(Photo: via wikicommons)

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Best Of The Week

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The most popular posts of the week both had to do with the saddening swell of violence and terror in Egypt this week: Violence Erupts In Egypt — Reactions & Analysis, and my follow up piece Egypt Quickly Descending Into Hell.

Other highly circulated pieces included Californians Use Less Electricity Than Everyone Else — Here’s Why; our brutal and effective Photo Of The Day: “Not All Violence Is Physical”; and whether or not it’s time to mark The End Of The Art Gallery?

Just a few recommendations, in case you missed them: Is Washington In A Post-Policy Moment?; my thoughts on why Obama’s Economic Approval Rating is so terribly dismal; Here’s How Little The Public Knows About The Deficit; and a small defense of Edward Snowden, Time To Give Credit Where Credit Is Due.

For good measure, also check out Rep. Steve King’s latest racist rant. Good luck with that Hispanic vote.

See ya!

Publius

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Tweet(s) Of The Day: What Racism, Where?

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Would Other Networks Boycott Republican Debates If NBC Is Banned?

Sen. Hillary Clinton

Kevin Drum muses on the question:

I figure there’s one way in which this could come back to bite him: if all the other networks refuse to host Republican debates as long as NBC remains blackballed. I don’t mean Fox News, of course. They’ll host debates regardless. But what if CBS and ABC and CNN all decline to participate on the grounds that the RNC is abusing its power to influence press and entertainment coverage on the networks? That has the potential to hurt. Priebus may want fewer debates, but he does want them televised and I’ll bet he doesn’t want 100 percent of them on Fox.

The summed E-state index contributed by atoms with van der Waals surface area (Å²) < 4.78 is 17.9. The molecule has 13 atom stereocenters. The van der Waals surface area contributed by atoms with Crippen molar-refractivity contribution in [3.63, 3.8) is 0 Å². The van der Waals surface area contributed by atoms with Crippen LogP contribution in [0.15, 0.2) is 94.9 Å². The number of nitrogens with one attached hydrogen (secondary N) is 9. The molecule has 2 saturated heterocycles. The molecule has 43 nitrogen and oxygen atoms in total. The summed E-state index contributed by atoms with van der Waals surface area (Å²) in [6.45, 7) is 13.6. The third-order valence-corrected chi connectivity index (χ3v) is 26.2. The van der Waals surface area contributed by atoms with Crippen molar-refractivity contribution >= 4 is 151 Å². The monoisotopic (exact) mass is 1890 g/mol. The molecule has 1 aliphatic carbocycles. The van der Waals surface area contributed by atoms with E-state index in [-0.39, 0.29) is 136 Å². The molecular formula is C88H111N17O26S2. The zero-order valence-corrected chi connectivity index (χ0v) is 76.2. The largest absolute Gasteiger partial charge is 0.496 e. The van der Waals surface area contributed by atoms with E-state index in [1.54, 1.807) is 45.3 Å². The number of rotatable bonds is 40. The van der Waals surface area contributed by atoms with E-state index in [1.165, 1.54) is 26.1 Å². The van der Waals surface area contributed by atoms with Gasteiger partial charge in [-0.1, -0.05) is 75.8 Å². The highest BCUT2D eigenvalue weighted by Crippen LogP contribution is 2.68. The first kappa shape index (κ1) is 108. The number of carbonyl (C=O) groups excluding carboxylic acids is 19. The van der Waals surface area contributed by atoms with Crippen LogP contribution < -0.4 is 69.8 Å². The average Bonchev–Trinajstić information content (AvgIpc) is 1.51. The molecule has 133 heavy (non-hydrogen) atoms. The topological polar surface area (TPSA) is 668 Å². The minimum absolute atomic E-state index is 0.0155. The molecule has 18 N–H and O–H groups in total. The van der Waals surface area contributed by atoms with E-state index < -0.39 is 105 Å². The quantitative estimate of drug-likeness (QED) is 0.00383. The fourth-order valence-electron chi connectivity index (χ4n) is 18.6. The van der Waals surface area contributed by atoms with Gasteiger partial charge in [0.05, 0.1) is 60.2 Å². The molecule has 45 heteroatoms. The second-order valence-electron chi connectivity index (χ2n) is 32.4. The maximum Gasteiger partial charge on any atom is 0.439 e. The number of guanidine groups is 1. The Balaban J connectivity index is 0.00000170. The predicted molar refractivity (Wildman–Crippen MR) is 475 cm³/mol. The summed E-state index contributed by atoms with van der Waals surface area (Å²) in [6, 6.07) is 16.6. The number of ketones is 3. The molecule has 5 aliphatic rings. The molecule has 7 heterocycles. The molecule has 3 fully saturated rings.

I doubt that this can actually happen. The debates get really high ratings; and the networks survive on high ratings. Sure, if all the networks were to come together in a back-room somewhere and deliver a single statement of intent, it would work — and work well. But short of that, no one network is going to risk boycotting a valuable money maker event when another network might not (prisoner’s dilemma).

Drum points out something else that I noted yesterday here: this really is a win-win situation for Priebus and the GOP. If NBC pulls the Hillary films, they win. If they don’t, they win anyway since the RNC and Priebus want as few debates as possible this time around.

But even the fact that we’re talking about the 2016 Republican Debates and Hillary Clinton and even Reince freaking Priebus is mind boggling. We’re mere months into Obama’s second term. Surely we can postpone the upcoming circus for a year or so before we all get consumed with polls and films and threats.

Anyway, just felt like venting a little.

(photo by flickr user Roger H. Goun)

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“A Traveling Circus”: Why The GOP Would Rather Skip The Debates

"With candidates like these, how can we lose?"